Consuls are essential to American foreign relations. Although they may not be as flashy or as powerful as an Ambassador like Thomas Jefferson or John Quincy Adams, they’re often the goto people when an American gets in trouble abroad or when a trade deal needs to get done.
Consuls operate in cities and towns throughout the world, helping to advance American interests and maintain good relations with their host countries, all while helping you replace your lost passport.
Much has changed about the consular service since the eighteenth and nineteenth centuries when a consul could earn fees for his services, such as getting you out of a scrape with the local authorities
But as today’s guests demonstrates, consuls were and are the backbone of American diplomacy.
Dr. Abby Mullen joins Jim Ambuske to discuss her work on American consuls in the early Republic and her podcast, Consolation Prize, a show dedicated to telling the stories of these consuls, and the wider world in which they lived.
Mullen is Term Assistant Professor of History at George Mason University where she is also one of the key members of the Roy Rosenzweig Center for History and New Media.
About Our Guest:
Abby Mullen holds a PhD in history from Northeastern University (2017). Her dissertation, "Good Neighbourhood with All: Conflict and Cooperation in the First Barbary War, 1801-1805," investigates how the U.S. Navy forged international connections in the Mediterranean during the First Barbary War.Mullen is the PI on Tropy, a Mellon Foundation-funded software development project. She is also technical lead on All the Appalachian Trails, a project to create an interactive map of the history of the Appalachian Trail over the last 100 years. Mullen teaches digital history courses at George Mason University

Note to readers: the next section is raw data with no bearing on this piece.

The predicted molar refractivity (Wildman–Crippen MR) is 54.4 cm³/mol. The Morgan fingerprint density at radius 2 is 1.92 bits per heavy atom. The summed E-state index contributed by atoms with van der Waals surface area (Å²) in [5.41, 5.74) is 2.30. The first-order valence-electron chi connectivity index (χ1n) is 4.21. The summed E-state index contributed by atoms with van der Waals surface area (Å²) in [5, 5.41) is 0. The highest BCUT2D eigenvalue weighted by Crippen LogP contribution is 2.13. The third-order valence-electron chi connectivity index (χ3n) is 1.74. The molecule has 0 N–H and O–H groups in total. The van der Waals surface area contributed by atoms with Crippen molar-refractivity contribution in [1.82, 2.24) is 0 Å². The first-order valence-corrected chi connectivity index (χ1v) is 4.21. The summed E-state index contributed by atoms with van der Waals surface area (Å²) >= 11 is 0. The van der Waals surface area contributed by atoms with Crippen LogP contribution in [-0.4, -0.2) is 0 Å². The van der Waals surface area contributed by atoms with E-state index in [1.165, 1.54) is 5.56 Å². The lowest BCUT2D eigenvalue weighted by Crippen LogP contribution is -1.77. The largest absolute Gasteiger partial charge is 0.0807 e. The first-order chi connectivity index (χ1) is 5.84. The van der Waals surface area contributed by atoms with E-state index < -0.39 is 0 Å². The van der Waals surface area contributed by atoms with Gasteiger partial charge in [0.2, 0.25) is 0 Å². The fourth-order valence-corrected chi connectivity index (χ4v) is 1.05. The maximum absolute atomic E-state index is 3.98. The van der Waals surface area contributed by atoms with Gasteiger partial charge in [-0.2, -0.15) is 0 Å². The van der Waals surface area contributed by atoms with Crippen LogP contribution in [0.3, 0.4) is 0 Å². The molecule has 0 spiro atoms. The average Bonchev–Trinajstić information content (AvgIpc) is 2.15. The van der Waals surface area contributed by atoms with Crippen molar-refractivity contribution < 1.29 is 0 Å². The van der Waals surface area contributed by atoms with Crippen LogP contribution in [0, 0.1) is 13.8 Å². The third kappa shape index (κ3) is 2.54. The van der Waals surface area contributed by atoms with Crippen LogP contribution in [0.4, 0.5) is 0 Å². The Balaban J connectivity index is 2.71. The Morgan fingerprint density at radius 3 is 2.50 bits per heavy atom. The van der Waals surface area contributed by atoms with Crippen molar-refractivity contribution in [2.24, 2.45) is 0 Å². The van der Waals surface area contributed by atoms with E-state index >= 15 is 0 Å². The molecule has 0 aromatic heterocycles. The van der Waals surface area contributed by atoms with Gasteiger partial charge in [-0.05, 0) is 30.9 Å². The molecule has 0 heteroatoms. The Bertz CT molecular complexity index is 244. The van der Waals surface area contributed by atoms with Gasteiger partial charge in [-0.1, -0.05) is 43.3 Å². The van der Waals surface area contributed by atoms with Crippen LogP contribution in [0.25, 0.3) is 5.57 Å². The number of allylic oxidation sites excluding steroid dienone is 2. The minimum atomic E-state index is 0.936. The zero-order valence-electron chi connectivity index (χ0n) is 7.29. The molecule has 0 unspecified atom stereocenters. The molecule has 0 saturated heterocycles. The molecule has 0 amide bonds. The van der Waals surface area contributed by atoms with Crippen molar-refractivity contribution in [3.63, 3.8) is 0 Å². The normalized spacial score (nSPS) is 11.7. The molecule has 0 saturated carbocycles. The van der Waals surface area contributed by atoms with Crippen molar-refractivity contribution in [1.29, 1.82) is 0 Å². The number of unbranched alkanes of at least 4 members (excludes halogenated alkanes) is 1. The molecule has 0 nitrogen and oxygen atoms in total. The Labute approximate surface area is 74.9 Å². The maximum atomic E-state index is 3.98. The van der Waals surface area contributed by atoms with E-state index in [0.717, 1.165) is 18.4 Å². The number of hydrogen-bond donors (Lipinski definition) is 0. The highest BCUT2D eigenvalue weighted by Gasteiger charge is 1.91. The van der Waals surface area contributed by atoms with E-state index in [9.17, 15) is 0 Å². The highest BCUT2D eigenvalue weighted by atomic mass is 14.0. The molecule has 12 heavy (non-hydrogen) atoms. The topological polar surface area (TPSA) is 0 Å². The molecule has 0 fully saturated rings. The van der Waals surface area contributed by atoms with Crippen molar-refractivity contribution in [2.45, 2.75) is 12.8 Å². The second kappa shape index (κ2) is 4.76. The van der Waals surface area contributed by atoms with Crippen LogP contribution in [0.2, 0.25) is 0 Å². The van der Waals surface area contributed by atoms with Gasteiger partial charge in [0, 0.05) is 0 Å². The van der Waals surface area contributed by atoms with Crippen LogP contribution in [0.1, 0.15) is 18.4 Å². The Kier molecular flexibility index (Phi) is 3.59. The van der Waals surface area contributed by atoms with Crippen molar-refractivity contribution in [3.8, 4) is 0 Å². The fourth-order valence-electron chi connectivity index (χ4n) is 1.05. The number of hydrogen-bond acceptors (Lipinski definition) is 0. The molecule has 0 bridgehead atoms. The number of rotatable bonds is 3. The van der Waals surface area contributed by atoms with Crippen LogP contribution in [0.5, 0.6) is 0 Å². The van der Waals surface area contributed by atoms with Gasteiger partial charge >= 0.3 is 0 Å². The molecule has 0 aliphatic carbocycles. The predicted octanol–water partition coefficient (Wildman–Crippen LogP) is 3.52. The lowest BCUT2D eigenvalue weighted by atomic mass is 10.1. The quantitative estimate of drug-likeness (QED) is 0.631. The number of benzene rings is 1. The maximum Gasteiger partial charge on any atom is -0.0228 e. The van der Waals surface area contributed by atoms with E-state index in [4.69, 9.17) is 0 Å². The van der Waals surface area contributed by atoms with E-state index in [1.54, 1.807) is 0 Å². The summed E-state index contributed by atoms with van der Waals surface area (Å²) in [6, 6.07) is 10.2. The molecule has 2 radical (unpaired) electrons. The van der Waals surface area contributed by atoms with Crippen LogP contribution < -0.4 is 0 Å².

About Our Host:
Jim Ambuske, Ph.D. leads the Center for Digital History at the Washington Library. A historian of the American Revolution, Scotland, and the British Atlantic World, Ambuske graduated from the University of Virginia in 2016. He is a former Farmer Postdoctoral Fellow in Digital Humanities at the University of Virginia Law Library. At UVA Law, Ambuske co-directed the 1828 Catalogue Project and the Scottish Court of Session Project. He is currently at work on a book about emigration from Scotland in the era of the American Revolution as well as a chapter on Scottish loyalism during the American Revolution for a volume to be published by the University of Edinburgh Press.